The Trump administration has routinely undermined students’ civil rights. Education Secretary Betsy DeVos rolled back the department’s regular practice of probing civil rights complaints for evidence of larger, systemic violations, including those related to racial harassment or disciplinary discrimination. DeVos limited Title IX protections, creating barriers for survivors of sexual assault on college campuses to seek justice, and rolled back rights for transgendered students.

Last spring, the Trump administration moved to deregulate quality assurance in higher education. That should come as no surprise from Trump University’s namesake, but it nevertheless puts millions of students in harm’s way — especially as the for-profit college industry that already has harmed so many.

So, even if the election came down only to policies affecting public schools, Biden is plainly the better choice. But we also know that our children do not drop into our schools from the sky. Rather, they are situated in families and communities, and the health of their families and communities is inextricably connected to their capacity to be well educated. The choice is clear, too, in the context of the candidates’ competing priorities on these intersectional issues.

Trump has proposed draconian cuts to affordable housing programs, health care and social services. He’s worn thin the community safety net that supports our young people. He has proposed cutting the Supplemental Nutrition Assistance Program that rounds out food budgets for low-income families. Just last week, federal courts struck down Trump’s attempt to end food stamps for 700,000 unemployed Americans — in the midst of a pandemic. He’s sought to invalidate the Affordable Care Act and cut federal spending on Medicaid. His budgets have proposed cutting funding for job training programs by 40 percent. Actions speak louder than words — and Trump’s actions have shown a clear disinvestment in communities that need investments the most.

And, as if his explicit policy actions weren’t enough, Trump’s a cultural arsonist, consistently pitting one group of Americans against another and, even more, actively undermining and even ridiculing affirmative efforts to acknowledge and reverse racial inequities affecting families of color. He opened his campaign by lambasting Mexican immigrants as “rapists,” then went further by separating Hispanic immigrant children from their parents at the border — officials are still unable to locate the parents of more than 500 children — placing toddlers in cages and seeking to deport Dreamers. He sought to ban immigrants from entering the country from majority-Muslim countries; he claimed immigrants from Haiti and sub-Saharan Africa were from “shithole countries” and should be banned in favor of immigrants from nations like Norway; and he said minorities and low-income families were “ruining” the suburban American Dream. And this is a mere sampling of the ways in which Trump has consistently sought to antagonize rather than heal our cultural divides.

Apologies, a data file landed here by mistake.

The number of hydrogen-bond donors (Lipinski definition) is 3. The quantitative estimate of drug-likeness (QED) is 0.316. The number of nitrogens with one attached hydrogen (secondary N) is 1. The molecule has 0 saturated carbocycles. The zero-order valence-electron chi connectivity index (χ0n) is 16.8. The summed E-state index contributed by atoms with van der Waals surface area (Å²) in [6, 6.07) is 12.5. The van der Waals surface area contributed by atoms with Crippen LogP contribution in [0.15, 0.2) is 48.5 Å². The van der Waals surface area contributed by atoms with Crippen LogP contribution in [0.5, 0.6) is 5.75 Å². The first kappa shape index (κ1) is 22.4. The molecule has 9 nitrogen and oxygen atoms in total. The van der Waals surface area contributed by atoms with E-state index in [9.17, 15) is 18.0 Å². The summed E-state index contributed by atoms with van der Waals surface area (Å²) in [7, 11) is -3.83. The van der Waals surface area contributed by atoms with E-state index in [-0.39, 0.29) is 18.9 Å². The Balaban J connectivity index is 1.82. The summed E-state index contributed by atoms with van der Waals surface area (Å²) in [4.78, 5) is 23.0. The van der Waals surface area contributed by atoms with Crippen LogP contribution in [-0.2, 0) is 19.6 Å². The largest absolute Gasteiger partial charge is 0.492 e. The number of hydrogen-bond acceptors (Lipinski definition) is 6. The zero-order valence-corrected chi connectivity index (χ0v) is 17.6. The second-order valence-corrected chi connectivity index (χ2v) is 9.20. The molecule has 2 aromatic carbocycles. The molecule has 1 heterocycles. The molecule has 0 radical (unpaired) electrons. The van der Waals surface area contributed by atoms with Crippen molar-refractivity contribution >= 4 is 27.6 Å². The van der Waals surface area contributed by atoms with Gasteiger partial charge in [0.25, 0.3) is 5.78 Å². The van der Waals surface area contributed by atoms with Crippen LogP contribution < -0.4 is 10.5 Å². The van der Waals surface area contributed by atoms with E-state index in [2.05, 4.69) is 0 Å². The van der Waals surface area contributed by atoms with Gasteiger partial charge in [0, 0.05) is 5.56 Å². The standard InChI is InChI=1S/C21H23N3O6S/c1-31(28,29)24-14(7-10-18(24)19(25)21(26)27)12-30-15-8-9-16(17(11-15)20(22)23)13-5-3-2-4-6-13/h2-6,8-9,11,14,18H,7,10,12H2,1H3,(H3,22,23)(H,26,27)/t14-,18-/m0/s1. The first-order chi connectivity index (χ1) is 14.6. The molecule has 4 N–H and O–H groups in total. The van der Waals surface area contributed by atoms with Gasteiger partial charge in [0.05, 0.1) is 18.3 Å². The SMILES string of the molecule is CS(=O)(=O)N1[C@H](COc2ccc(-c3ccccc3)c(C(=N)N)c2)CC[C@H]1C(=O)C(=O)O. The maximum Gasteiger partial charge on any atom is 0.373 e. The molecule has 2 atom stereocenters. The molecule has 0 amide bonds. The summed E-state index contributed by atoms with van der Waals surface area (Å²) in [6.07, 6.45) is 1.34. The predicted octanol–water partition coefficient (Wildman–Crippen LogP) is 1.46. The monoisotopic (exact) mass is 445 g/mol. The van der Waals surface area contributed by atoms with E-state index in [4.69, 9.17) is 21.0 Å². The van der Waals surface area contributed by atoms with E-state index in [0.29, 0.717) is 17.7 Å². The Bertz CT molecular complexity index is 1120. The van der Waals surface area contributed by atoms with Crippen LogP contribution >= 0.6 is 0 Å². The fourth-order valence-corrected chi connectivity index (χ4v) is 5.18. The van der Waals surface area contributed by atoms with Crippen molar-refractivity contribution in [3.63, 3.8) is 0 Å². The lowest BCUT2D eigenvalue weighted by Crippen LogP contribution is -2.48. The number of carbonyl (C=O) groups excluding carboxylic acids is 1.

On education policy, the choice is clear; on intersectional policies affecting the families and communities that anchor our children, the choice is clear; and on integrity, character and leadership, particularly on issues of equity for cultural minorities, the choice, too, is clear.

Biden will make historic K-12 and higher education investments that have the potential to narrow opportunity gaps in unprecedented ways. He will invest in the safety net supporting our families and communities, and he will work to heal a polarized country and signal that all communities are welcomed and embraced.

We will have to continue to push Biden for more affirmative efforts to embrace innovative practices, including public charter schools, and to hold the line on accountability. But, on balance, there is only one credible choice for a president who will fight for equitable educational opportunities for children who for too long have been denied it, and that’s Joe Biden.

Shavar Jeffries is president of Democrats for Education Reform and Education Reform Now.